Speakout is Truthout's treasure chest for bloggy, quirky, personally reflective, or especially activism-focused pieces. Speakout articles represent the perspectives of their authors, and not those of Truthout.
Najaf, Iraq -- A week has passed since my arrival in Iraq. Once again, we come desiring to strengthen the bonds of human friendship, bonds which threaten to break as the opportunities to visit each other become less and less possible. A few days prior to my departure, I attended a Veterans for Peace holiday party in New York City where I live. Most members of this chapter were in the US military during the Vietnam War. The chapter invited the Vietnamese ambassador to the UN to their gathering. In a moving message, she stressed that the war has been over for 40 years now, and that it was hard to find remnants of the war in her country. "It is hard however for us to forget" she said. "We remember so that it won't happen again."
In the weeks since the election of Donald Trump, I have started to double check whether I have my birth registration card in my wallet. This is an ID card that looks like a green credit card and is proof that I am a US citizen. Growing up in Douglas, Arizona, just walking distance to the US-Mexico border, I have been stopped by US Border Patrol. In high school, I was stopped while in a car with my friend and her mother and we were questioned about our citizenship status.
After the shock of the election outcome, I struggled with the question of why on Earth Donald Trump became the winner. In listening to his negative campaign rhetoric -- including the stereotyping of Muslims, Mexicans and others; making fun of people with disabilities; disparaging prisoners of war and a Gold Star family; and then listening to the tape of his words describing his objectification and mistreatment of women -- I had an image of the man as the bully on the playground because bullies do similar things to diminish the others around them.
On January 3, 2017, the 115th Congress is set to begin. After three long days, our representatives will count the votes cast in the Electoral College and declare to the people who will be the next president of the United States. Two weeks later, at exactly 12:00 pm, Donald Trump will be officially sworn in as the 45th president by Chief Justice John Roberts. To the consternation of most, this is really happening.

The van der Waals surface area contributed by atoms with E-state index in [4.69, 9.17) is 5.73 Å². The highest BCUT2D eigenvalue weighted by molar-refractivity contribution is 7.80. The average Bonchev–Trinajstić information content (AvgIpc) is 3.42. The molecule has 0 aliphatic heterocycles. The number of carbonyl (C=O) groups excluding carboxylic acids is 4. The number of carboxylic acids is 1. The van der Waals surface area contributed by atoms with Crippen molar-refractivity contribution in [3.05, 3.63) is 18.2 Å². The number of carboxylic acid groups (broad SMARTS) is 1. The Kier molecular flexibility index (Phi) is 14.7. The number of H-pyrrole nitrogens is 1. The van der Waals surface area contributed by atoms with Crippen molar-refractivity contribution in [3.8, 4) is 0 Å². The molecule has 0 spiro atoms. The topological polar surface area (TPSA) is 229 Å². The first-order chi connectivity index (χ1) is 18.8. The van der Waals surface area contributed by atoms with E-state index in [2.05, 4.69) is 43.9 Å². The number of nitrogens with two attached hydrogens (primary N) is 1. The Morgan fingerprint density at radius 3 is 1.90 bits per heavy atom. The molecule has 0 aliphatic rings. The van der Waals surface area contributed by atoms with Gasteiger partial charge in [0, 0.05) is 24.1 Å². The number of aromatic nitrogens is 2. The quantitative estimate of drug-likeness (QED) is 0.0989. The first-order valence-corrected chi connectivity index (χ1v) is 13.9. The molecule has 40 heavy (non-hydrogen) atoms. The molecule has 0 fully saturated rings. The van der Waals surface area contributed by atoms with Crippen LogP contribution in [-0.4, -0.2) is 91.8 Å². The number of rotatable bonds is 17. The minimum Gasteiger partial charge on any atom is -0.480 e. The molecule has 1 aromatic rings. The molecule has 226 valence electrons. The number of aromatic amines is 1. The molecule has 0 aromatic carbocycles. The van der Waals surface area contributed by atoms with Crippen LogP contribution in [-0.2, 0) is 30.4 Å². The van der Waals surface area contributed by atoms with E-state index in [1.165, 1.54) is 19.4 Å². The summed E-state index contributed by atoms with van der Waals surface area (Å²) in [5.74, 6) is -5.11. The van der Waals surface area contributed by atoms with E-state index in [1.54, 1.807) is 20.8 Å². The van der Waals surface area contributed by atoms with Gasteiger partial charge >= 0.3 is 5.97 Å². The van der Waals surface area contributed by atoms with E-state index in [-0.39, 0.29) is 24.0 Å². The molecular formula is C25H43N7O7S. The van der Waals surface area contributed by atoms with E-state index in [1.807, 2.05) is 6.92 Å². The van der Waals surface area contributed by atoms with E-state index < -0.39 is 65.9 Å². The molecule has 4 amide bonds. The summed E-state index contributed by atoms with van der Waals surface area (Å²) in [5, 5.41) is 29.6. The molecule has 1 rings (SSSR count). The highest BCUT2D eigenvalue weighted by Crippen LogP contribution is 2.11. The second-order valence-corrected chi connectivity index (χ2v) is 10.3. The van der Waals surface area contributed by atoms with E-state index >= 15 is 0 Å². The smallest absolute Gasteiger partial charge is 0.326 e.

Last week, over 1,200 US historians and scholars in related fields signed a statement, of which I was a co-author, calling for vigilance against potential civil rights and liberties abuses under the coming Trump administration and an emboldened far right. The avalanche of signatures and speed with which the statement circulated suggested that our worries were shared by many. At issue were the calls for a Muslim registry and the creation of a "Professor Watch List," which brought to mind troubling antecedents such as the Japanese American internment of World War II and the McCarthyist witch hunts of the Cold War.
Who is responsible for Donald Trump's presidential victory? Some argue that Trump's rise is a byproduct of the decaying American middle class, affected by decades of bipartisan policies. And then there is ESPN's Stephen A. Smith. Smith is the lead pundit on the ESPN 2 morning talk show "First Take," and has been on record with finding extreme issues with Black people who made the conscious decision to avoid voting in the 2016 presidential election.
Since the election of Donald Trump as president of the United States, I've given daily thought to the more alarming aspects of Trump culture. Conversations among friends have been quite helpful, both here in the US and in far- away Kabul from which I recently returned. It becomes hard to envision constructive responses to Trumpism without a steadfast focus on the larger culture which has made the policies of previous administrations seem acceptable and normal.
"What are you doing here?" Wendell Berry asked me after I approached him the afternoon of December 8, 2016, and told him that I was born in Kentucky. The celebrated poet and author of more than 40 books was in town to deliver the 17th Annual Edward & Nancy Dodge Lecture at Johns Hopkins Bloomberg School of Public Health. In 2010, Berry was given the National Humanities Medal by President Obama for his achievements as a poet, novelist, farmer and conservationist. The president also told Berry that he admired his poetry.
Biased-related incidents targeting Oregon's public schoolchildren have surged since the November election. Of 1,094 hate-based acts occurring nationwide in this period, 42 took place in Oregon. Documenting these incidents, the Southern Poverty Law Center (SPLC), ranks this small, famously "blue state" ninth because of its high rate of incidents. Despite the fact that the state's population of 4 million ranks 27 among states, the ratio of its bias acts to the state's population is three times higher than in California -- the state that tops the study's list.
As an animal rights activist in Canada, I was familiar with meeting pigs in transport trucks outside slaughterhouses. We'd be there bearing witness in the freezing cold of winter and then the boiling heat of summer as part of the Save Movement, whose Anita Krajnc has become a hero with her shocking prosecution for giving water to a pig bound for slaughter. If you've never met a pig, it's shocking. They have human-like eyes. They do look you in the eye. You can feel their plight.